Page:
Despite your best efforts, employees WILL resist. It takes time to stop and create new passwords, and keep track of the ones you already have. This time-consuming process can be highly frustrating for the worker whose day is already overflowing with to-dos.

Even the National Institute of Standards and Technology (NIST) advises against several longstanding best practices, such as routine password changes and password complexity requirements, for this very reason.

Fact is, there's far too much friction when it comes to password security. The more you can ease this pain, the better. This is the reason so many organizations are adopting technology such as single sign-on login, which gives employees access to all apps and data after entering credentials just once, and password managers, which generate and securely store strong passwords on behalf of employees.

Whatever steps you decide to take, don’t delay: More than four dozen companies have already been impacted by security breaches since January of this year—many of them involving highly sensitive credit card information. If you want to avoid a similar fate, the strength of your employees’ passwords is essential.

Did you know? Formstack's online form builder has attained Payment Card Industry Data Security Standard (PCI DSS). This move means even greater security for your online forms and the data you collect. Learn more about this important development by clicking the link below.

See how Formstack's Payment Card Industry (PCI) compliance keeps your company and customer data secure.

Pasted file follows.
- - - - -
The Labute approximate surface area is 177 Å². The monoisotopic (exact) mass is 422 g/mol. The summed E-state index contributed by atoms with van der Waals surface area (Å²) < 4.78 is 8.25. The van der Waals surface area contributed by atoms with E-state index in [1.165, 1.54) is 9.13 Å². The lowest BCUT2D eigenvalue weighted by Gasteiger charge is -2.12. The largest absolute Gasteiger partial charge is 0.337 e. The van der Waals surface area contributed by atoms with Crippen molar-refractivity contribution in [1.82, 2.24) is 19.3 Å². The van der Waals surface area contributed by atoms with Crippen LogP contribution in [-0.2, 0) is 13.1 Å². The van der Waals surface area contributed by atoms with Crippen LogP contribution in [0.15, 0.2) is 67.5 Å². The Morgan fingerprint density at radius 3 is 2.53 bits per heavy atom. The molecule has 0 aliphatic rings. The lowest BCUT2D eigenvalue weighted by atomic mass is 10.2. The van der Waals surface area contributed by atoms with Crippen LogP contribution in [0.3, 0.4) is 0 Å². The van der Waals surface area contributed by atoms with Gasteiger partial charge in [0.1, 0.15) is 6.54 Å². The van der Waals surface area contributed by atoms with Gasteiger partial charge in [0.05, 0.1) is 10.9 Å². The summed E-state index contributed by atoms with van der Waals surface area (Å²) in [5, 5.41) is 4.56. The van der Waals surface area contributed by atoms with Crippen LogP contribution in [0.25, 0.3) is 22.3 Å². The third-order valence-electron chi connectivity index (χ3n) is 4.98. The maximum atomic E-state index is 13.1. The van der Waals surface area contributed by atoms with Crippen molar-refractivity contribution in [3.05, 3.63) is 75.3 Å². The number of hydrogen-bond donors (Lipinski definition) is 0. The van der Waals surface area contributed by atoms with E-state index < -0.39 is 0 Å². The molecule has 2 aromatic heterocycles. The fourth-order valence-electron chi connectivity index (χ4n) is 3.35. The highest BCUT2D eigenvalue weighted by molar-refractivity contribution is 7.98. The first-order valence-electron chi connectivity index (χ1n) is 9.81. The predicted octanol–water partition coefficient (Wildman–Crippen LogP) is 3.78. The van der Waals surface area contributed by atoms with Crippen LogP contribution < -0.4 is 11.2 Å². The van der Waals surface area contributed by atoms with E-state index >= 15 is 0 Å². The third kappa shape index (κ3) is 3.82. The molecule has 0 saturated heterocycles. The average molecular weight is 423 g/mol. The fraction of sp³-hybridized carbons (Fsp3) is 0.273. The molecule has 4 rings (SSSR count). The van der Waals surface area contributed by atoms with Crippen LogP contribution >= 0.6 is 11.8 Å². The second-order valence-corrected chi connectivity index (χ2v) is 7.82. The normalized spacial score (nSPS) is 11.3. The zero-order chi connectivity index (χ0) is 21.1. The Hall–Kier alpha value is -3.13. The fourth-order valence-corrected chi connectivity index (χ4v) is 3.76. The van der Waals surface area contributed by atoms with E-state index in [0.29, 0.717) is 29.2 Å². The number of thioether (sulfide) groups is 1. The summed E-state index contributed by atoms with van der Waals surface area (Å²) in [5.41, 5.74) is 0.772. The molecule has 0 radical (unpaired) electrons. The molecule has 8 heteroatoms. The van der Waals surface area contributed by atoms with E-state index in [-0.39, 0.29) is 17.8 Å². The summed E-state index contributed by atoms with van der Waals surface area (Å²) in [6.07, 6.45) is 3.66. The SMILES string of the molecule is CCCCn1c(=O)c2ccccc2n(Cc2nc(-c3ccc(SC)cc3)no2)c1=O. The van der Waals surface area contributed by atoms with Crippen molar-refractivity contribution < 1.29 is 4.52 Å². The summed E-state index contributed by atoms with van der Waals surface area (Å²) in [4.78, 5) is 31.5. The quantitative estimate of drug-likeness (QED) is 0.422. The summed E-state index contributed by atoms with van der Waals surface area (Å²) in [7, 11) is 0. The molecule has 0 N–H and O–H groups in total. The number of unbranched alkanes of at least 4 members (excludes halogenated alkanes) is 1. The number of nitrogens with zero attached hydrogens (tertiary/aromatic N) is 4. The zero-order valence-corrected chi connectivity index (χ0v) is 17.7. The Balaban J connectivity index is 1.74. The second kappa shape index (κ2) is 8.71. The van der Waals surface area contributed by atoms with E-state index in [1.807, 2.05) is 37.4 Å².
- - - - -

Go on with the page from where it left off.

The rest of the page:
Collecting payments with online forms is easy, but first, you have to choose the right payment gateway. Browse the providers in our gateway credit card processing comparison chart to find the best option for your business. Then sign up for Formstack Forms, customize your payment forms, and start collecting profits in minutes.

Online Payment Gateway Comparison Chart

NOTE: These amounts reflect the monthly subscription for the payment provider. Formstack does not charge a fee to integrate with any of our payment partners.

FEATURES
Authorize.Net
Bambora
Chargify
First Data
PayPal
PayPal Pro
PayPal Payflow
Stripe
WePay
ProPay
Monthly Fees
$25
$25
$149+
Contact First Data
$0
$25
$0-$25
$0
$0
$4
Transaction Fees
$2.9% + 30¢
$2.9% + 30¢
N/A
Contact First Data
$2.9% + 30¢
$2.9% + 30¢
10¢
$2.9% + 30¢
$2.9% + 30¢
$2.6% + 30¢
Countries
5
8
Based on payment gateway
50+
203
3
4
25
USA
USA
Currencies
11
2
23
140
25
23
25
135+
1
1
Card Types
6
13
Based on payment gateway
5
9
9
5
6
4
4
Limits
None
None
Based on payment gateway
None
$10,000
None
None
None
None
$500 per transaction
Form Payments
Recurring Billing
Mobile Payments
PSD2 Compliant

Looking for a strong password your employees can use to secure company data and documents? Try ssAGj$953vy7&2bi. That’s what one popular password generator recommends.

Or you could use N*@2AhR!1tJJeW8$. Several password checkers suggest this would be a difficult one to crack.

Of course, there's a reason this type of password complexity makes so many employees want to scream in frustration. Such a complicated string of numbers, symbols, and letters would be impossible to remember—especially when security experts recommend using a different one for each app, account, and online tool.

Instead, most workers continue to use (and reuse) weak passwords that are familiar, comfortable, and easy to remember:

  • Even though 91% of people understand that using the same password for multiple accounts is a security risk, 59% "mostly or always" use the same password
  • Half of enterprise employees reuse passwords for work-related accounts

That's not all. An estimated 85% of enterprises allow employees to access data from personal devices, causing even more concerns over data leakage.

Clearly, things need to change.

Many companies are implementing measures like single sign-on, web form protections, and other security measures. But for these initiatives to work, an organization must first address the much more pressing matter of password strength.